There is no bigger challenge, and at the same time pleasure, of buying or renovating an old stone house, or, as the local people would say: a house with the Dalmatian and Croatian soul! In these houses, the imperative is to keep, to a great extent, their autochthonous, original façade of handcrafted stone that Dalmatian craftsmen have chiselled for many centuries, and at the same time to provide to their hosts all the comfort of today’s lifestyle. Although these are two different extremes by appearance, it is not quite so and there are many examples of perfect harmony of tradition and contemporariness.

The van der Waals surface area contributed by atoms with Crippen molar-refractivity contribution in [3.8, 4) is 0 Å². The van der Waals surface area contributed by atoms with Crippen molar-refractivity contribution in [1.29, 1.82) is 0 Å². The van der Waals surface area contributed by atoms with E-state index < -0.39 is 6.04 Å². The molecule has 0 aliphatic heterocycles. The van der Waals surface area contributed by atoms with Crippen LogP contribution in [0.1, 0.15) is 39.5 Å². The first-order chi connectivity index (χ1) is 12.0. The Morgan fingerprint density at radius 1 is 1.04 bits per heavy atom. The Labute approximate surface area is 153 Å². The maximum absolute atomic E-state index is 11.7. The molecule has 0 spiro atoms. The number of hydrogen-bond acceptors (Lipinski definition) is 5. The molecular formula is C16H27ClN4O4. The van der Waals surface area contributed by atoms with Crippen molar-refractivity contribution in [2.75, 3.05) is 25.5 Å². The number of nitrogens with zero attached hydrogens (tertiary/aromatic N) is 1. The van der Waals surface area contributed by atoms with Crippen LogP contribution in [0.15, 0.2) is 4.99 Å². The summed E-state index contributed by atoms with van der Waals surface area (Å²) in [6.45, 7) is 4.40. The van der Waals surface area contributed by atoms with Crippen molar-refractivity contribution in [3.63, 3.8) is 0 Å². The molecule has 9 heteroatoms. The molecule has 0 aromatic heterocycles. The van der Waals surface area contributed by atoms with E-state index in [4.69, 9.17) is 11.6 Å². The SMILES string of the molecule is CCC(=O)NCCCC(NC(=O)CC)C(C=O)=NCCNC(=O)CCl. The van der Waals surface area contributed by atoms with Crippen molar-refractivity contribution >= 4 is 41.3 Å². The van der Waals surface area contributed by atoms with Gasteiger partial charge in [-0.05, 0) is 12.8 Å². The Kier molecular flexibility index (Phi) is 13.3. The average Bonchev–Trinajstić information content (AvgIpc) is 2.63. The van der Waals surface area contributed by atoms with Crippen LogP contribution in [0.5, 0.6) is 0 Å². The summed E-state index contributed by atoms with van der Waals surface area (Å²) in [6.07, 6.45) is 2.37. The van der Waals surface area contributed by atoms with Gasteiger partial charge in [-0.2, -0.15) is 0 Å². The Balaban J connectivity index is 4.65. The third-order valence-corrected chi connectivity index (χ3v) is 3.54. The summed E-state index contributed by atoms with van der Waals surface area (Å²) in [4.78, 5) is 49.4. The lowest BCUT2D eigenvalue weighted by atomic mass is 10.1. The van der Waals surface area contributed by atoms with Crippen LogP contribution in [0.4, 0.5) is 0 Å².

When the spatial-planning documentation says one thing, and the investor wants another thing, the architect is the one whose task is to reconcile apparently ‘irreconcilable’ and develop a project by which all the regulations and wishes will be satisfied. The project of a building with many apartments in Brela, of which each of the apartments should have a sea view, was particularly challenging for the architect, because the building plot was narrow and long and nearby the sea.